Don’t Be a Tailgater

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February 07, 2021
Edward Smith

Tailgating Causes a Lot of Accidents

The majority of accidents on the roads, including those that cause injuries and result in personal injury cases, are rear-end collisions.  Most of those collisions could have been avoided had the trailing driver allowed more room between their vehicle and the vehicle in front of them.  Approximately a third of all accidents that occur nationwide can be attributed to the rear car following too closely.  One of the safest habits a driver can adopt on the roadways is vowing not to be a tailgater.

What is Tailgaiting?

Tailgating describes the situation when one driver follows another vehicle too closely, without leaving sufficient space to come to a sudden stop if necessary. Though tailgating is often seen with young, inexperienced drivers, they are certainly not the only ones who engage in the dangerous practice.  

Tailgating is not only hazardous because it does not allow sufficient room to make a quick stop, but it also has the tendency to make the front car speed up in order to create space, which results in faster traffic speeds overall.  

Reasons Why Drivers Tailgate

In the vast majority of cases, tailgating is a deliberate act.  There are several reasons for which a driver may choose to follow another car too closely, including:

  • Impatience
  • Road rage or intimidation
  • Inexperience
  • Overconfidence in their ability to stop
  • Drafting (trying to increase gas mileage by following closely behind a larger vehicle)

Prevention of Tailgaiting Accidents

When driving conditions are good, it’s daylight, and the weather is clear, drivers should maintain a minimum of three seconds’ distance between their vehicle and any in front of them.  In bad weather, after dark, in heavy traffic, or in close proximity to big rigs or motorcycles, that following time should be increased.  

Here are some things to keep in mind that can help you avoid becoming a tailgater:

  • Keep alert and maintain awareness of nearby vehicles.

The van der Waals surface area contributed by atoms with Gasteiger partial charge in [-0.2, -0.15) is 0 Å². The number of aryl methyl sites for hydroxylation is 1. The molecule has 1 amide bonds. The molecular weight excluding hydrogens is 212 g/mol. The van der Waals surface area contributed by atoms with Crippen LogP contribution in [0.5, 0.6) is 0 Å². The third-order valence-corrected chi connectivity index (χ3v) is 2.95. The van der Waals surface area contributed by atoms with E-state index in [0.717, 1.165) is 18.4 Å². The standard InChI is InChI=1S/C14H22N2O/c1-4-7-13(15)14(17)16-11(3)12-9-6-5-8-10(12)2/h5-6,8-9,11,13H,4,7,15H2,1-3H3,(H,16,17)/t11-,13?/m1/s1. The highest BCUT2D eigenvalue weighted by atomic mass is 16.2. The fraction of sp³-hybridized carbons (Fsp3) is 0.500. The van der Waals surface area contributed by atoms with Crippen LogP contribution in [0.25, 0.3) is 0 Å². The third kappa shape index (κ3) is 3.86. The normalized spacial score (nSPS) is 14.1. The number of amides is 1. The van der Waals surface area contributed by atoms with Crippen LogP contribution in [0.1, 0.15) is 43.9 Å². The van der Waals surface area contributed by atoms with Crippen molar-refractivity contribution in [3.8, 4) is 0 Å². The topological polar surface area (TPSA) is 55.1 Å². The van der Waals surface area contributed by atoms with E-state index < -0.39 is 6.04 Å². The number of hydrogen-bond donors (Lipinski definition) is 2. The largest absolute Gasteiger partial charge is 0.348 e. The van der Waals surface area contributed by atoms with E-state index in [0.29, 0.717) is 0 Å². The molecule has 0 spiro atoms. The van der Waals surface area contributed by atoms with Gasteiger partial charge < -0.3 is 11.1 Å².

• For every 10 miles per hour you are traveling, keep at least 10 feet back.
  • Allow at minimum three seconds of space between your car and the one in front of you.
  • When driving behind a large truck or a motorcycle, increase your following distance.
  • Do not speed.  A safe speed should allow you to brake safely if the car in front of you comes to an abrupt stop.
  • Adjust for the weather.  In the rain, snow, or in conditions of decreased visibility, drive even slower and allow more distance.
  • If you are the one being tailgated, do not get angry.  Braking in retaliation can put you in danger.  Move to the right when it is safe to do so and allow the tailgater to pass.

Watch the YouTube video from the National Road Safety Foundation on avoiding tailgating.

Sacramento Personal Injury Attorney

Hello, and thank you for reading.  My name is Ed Smith, and I’ve been a Sacramento personal injury attorney for more than 38 years.  A tailgater is just one example of a negligent driver.  There are many ways in which a careless or reckless driver can cause an accident.  If you or a loved one has been injured in a car crashed that was caused by another’s foolish actions, the injury lawyers at my firm can help by providing free and friendly advice.  Reach out to us at (916) 921-6400 or, from outside the local area code at our toll-free line: (800) 404-5400. If it is your preference to communicate electronically, please use our online form.

The great results I have achieved for my clients have allowed me to become a member of these legal associations:

To learn more about our firm and to read what clients have said about our services, please visit the links below:

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